Owners of a plant that exploded with earthquake force, destroying the nation's primary source of a chemical vital to the solid rocket fuel arsenal, said Saturday the facility could be rebuilt within six months with government help.
One wire service report said Pacific Engineering was considering locations in more remote regions of Nevada, Texas and Utah for a replacement of the plant destroyed.But Kirk Green, an official in the Utah Division of Business and Economic Development, told the Deseret News Saturday that no one from the division, an agency of the Utah Department of Community and Economic Development, has been contacted.
"In an effort to meet the critical national interest, we have conferred with representatives of the White House, Department of Defense, NASA and our principal customers," Keith Rooker, executive vice president and general counsel of Pacific Engineering, said at a news conference in Las Vegas.
Rooker said the Henderson, Nev., firm was broke and blameless for the Wednesday disaster that flattened a nearby marshmallow plant, injured more than 300 people, claimed two lives and damaged hundreds of private and public buildings in the Las Vegas valley.
He said federal officials have been advised that a new plant, with outside monetary assistance, could be completed and operational within six months at a cost of $15 million to $20 million. He said when the explosion occurred the company was overdrawn $250,000 awaiting a $3 million line of bank credit and carried only $1 million in liability insurance.
"It is unrealistic to expect rebuilding to begin immediately," Rooker said. He said the firm employed 125 to 135 people, and some layoffs were anticipated. He said 108 workers were in the plant when a fire started and apparently touched off a series of explosions.
In Utah, Green said, "We haven't been contacted by any of their people. We will have our people looking at the matter in case they (Pacific Engineering) need any assistance . . . We would be cautious in our approach, making sure the locations were adequate to the needs of the company and considered the safety of all Utahns. We work very closely with state, federal and local officials on health and safety regulations," Green said.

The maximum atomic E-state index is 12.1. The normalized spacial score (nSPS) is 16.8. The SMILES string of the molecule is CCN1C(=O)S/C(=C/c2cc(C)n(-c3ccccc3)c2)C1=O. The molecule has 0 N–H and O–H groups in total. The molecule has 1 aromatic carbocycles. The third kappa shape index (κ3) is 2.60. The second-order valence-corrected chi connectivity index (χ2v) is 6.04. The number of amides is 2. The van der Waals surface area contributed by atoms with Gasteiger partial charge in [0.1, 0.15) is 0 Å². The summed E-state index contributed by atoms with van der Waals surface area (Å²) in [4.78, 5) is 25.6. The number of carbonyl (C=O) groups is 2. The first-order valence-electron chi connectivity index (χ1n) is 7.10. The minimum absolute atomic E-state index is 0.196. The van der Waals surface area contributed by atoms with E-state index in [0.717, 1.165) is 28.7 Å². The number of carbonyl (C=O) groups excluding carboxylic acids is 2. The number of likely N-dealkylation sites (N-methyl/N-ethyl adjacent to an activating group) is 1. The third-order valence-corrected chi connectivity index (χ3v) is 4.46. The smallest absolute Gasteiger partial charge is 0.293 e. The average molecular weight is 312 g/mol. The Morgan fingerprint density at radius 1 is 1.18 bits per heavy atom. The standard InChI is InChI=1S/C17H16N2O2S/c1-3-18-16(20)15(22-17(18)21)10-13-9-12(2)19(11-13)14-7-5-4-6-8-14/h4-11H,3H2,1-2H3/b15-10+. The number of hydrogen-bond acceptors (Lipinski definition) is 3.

Lorna Kesterson, mayor of Henderson, also told the Deseret News Saturday that she hasn't heard any reports that the company is looking at states states other than Nevada for a new location for the facility.
In the press conference Saturday in Las Vegas, Rooker, flanked by company owners Fred Gibson, who was injured in the blast, and state Sen. James Gibson, said the firm hopes to rebuild 35 miles away from its present site on a 500-acre parcel either southeast or northwest of the Las Vegas valley.
Rooker said the source of the fire was undetermined and he did not know what exploded. He insisted that the plant adhered to all safety rules, underwent regular inspections and that owners were confident company employees, equipment, processes or product were not to blame for the disaster.
"It is our contention we were not to blame," he said.
The only other non-communist source of the chemical is Kerr-McGee, a plant with smaller production capacity, 2 miles away from the Pacific Engineering plant in Henderson. Kerr-McGee voluntarily shut down operations until investigators determine what caused the Wednesday explosion.
Rooker said by 1990 the nation's defense needs for ammonium perchlorate will exceed the total production capacity of Kerr-McGee and Pacific Engineering.
"The loss of the manufacturing capability of Pacific Engineering, if not replaced, represents a serious threat to the national defense and a crippling blow to the nation's space program," Rooker said.
He said 3 million pounds of ammonium perchlorate, awaiting delivery to the Titan rocket program, were destroyed by the explosion.